Effective November 8, 1967, the public drunkenness and drunk driving sections of the law were amended to include within their prohibitions persons ‘under the influence of toluene or any substance defined as a poison in Schedule D of Section 4160 of the Business and Professions Code.’ (Pen.Code, 647(f); Veh.Code, ss 23101.5 and 23102.5.) These amendments appear to be a first attempt by the Legislature to regulate the effects of glue sniffing and do not, as urged by defendants, confirm a prior intention to preclude local regulation of that activity.
For the reasons stated above the ordinance under which defendants were convicted was valid at the time they were arrested and convicted. Thereafter, as we have noted, effective November 8, 1967, the Legislature amended the law to include persons under the influence of toluene, the intoxicant contained in glue, within the prohibitions against public drunkenness and drunk driving. It might be argued that this step into the field of regulation of the effects of glue sniffing operated as an expression of legislative intent to foreclose local legislation in the same field. A court will ordinarily inquire into the constitutionality of a statute only to the extent required to decide the case before it. (See 16 C.J.S. Constitutional Law s 94, notes 64 and 65.) Guided by this principle we do not consider the preemptive effect of the 1967 amendments because even if we were to decide that they did have the effect of repealing section 4207.1 of the Monterey Park Municipal Code, under the general saving clause embodied in section 9608 of the Government Code we would have to affirm the convictions of defendants.
Section 9608 of the Government Code provides, ‘The termination or suspension (by whatsoever means effected) of any law creating a criminal offense does not constitute a bar to the * * * punishment of an act already committed in violation of the law so terminated or suspended, unless the intention to bar such * * * punishment is expressly declared by an applicable provision of law.’ This section expresses a legislative intent that an offender of a law that has been repealed or amended should be punished. (In re Estrada, 63 Cal.2d 740, 747—748, 48 Cal.Rptr. 172, 408 P.2d 948) By the amendment to section 647(f) of the Penal Code and the enactment of sections 23101.5 and 23102.5 of the Vehicle Code in 1967 the Legislature expressly demonstrated an intent to punish the conduct for which defendants stand convicted.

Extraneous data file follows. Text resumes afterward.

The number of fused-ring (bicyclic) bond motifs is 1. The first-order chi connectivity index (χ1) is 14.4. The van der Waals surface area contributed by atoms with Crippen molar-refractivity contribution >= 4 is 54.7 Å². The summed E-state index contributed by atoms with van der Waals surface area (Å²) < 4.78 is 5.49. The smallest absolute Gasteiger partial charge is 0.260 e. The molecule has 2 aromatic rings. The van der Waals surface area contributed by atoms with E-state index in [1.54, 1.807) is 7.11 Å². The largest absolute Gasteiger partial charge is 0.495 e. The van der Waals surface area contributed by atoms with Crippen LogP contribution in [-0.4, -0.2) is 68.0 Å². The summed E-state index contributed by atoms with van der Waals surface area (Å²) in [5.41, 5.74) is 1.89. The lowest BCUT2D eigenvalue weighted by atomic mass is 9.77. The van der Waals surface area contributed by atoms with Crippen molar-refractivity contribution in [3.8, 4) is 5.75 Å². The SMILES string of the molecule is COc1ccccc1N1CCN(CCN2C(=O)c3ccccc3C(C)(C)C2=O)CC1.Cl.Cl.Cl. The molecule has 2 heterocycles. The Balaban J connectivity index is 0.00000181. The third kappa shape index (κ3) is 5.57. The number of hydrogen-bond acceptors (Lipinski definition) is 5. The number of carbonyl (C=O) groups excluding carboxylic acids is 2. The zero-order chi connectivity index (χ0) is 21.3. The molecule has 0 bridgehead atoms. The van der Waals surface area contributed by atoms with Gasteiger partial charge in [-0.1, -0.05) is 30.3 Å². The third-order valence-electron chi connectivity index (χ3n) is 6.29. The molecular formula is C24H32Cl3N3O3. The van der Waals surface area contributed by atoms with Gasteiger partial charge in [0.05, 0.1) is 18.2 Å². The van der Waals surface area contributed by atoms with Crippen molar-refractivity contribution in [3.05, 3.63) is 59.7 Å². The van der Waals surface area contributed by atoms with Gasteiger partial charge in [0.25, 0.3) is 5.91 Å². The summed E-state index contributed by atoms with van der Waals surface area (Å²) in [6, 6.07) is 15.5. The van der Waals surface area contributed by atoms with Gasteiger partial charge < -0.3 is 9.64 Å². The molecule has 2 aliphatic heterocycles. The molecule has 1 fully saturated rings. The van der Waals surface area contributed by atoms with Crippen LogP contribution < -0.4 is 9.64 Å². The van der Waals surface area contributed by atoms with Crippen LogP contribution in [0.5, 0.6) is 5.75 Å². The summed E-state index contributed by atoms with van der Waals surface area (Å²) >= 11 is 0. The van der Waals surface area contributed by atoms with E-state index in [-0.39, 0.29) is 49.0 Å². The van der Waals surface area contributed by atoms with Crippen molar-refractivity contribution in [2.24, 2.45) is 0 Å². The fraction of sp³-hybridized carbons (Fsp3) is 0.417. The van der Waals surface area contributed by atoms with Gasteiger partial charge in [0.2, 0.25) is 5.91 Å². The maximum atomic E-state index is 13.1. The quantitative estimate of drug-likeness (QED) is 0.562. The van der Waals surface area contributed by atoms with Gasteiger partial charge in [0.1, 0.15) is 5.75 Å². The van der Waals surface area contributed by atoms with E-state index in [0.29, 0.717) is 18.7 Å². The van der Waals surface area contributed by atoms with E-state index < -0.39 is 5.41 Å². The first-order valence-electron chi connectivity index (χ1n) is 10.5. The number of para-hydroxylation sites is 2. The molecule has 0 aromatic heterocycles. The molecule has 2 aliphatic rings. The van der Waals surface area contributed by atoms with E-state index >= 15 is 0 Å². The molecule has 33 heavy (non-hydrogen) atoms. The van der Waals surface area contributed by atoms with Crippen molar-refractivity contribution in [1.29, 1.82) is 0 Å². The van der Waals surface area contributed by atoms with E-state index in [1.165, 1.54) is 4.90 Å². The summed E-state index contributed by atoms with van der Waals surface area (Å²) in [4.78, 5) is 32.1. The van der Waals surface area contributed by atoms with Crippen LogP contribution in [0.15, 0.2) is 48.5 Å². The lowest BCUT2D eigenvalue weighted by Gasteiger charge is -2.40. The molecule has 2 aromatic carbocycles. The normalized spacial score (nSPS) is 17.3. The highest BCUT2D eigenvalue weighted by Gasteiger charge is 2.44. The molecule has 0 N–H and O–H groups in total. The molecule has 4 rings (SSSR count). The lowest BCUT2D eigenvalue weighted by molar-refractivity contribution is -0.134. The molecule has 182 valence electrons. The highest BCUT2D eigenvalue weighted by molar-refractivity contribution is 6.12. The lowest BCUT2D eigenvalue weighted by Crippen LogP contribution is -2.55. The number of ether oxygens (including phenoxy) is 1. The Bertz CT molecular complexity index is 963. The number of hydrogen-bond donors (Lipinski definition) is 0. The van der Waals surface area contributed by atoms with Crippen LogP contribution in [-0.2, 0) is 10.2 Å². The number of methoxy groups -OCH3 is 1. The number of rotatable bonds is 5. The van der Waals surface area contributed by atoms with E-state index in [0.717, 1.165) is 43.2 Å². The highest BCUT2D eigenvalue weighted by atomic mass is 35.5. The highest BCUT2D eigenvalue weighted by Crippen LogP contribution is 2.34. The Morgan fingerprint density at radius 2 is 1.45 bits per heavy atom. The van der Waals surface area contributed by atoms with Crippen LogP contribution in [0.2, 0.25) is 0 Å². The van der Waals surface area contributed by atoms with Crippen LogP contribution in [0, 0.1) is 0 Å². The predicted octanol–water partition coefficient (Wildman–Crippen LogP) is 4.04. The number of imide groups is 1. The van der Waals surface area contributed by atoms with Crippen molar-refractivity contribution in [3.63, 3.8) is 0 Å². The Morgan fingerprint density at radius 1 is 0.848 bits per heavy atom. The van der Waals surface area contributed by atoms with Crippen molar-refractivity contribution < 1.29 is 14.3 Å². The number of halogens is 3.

The common law rule that repeal of a penal statute bars all prosecutions not reduced to final judgment (Spears v. County of Modoc, 101 Cal. 303, 35 P. 869) is premised upon the presumed intention of the Legislature to grant a legislative pardon. (In re Estrada, supra, 63 Cal.2d at 747, 48 Cal.Rptr. 172, 408 P.2d 948.) The reason for the common law rule disappears when the repeal is accomplished by enactment of another penal statute carrying the same or greater punishment.3 Therefore, even without the general saving clause embodied in section 9608 of the Government Code, the intent of the Legislature is in harmony with the determination that the defendants were validly convicted.
There is authority to the contrary. Under facts similar to those here it was held in People v. De Ferrari, 63 Cal.App. 671, 219 P. 1048, that the phrase ‘any law creating a criminal offense’ contained in the general saving clause does not extend to the repeal of a municipal ordinance by a state statute and, therefore, that under the common law rule no prosecution under the repealed ordinance could be had. The court relied on a one-line statement in Spears v. County of Modoc, supra, 101 Cal. 303, 307, 35 P. 869, that the general saving clause does not extend to the repeal of a municipal ordinance. In Spears, the municipality repealed its own ordinance. Spears holds that the legislative intent expressed in the general saving clause then in effect (s 329 of the Pol. Code) should not be attributed to municipal legislatures when they repeal their own laws. Spears is therefore not authority for the proposition for which it was cited in De Ferrari. Municipal ordinances are treated as ‘laws' throughout our codes (as for example in Gov.Code, s 36900) and, therefore, we see no logical basis to follow De Ferrari on this point.
The judgments are affirmed.
1. The reason that a conflict is said to exist where an ordinance duplicates state law is that a conviction under the ordinance will operate to bar prosecution under state law for the same offense. (In re Sic, supra, 73 Cal. 142, 148 14 P. 405.) Where ‘the prosecution is or should be aware of more than one offense in which the same act or course of conduct plays a significant part, all such offenses must be prosecuted in a single proceeding unless joinder is prohibited or severance permitted for good cause.’ (Kellett v. Superior Court, 63 Cal.2d 822, 827, 48 Cal.Rptr. 366, 400, 409 P.2d 206, 210.) Defendant Orozco may also have been guilty of driving while intoxicated in violation of section 367d of the Penal Code. (See People v. Fair, 254 Cal.App.2d 890, 62 Cal.Rptr. 632 (254 A.C.A. 1008); cf. People v. Lewis, 4 Cal.App.2d Supp. 775, 37 P.2d 752; People v. Gossman, 95 Cal.App.2d 293, 295, 212 P.2d 585.) We need not explore the effect of this possibility on the preemption issue presented by this case because the facts concerning the degree of Orozco's intoxication were not developed at the trial and no question of his potential liability or driving while intoxicated was briefed or argued on appeal.
FOOTNOTE. Advance Report Citation: 261 A.C.A. 377.
2. Toluene is not listed as a drug in the authorities referred to in section 26200.
3. The violation of a city ordinance is a misdemeanor (Gov.Code, s 36900); so is the violation of Penal Code, s 647(f) and Vehicle Code, s 23102.5. The violation of Vehicle Code, s 23101.5 is a felony—misdemeanor.
MOSS, Associate Justice.
FORD, P.J., and COBEY, J., concur. Hearing denied; PETERS, J., dissenting.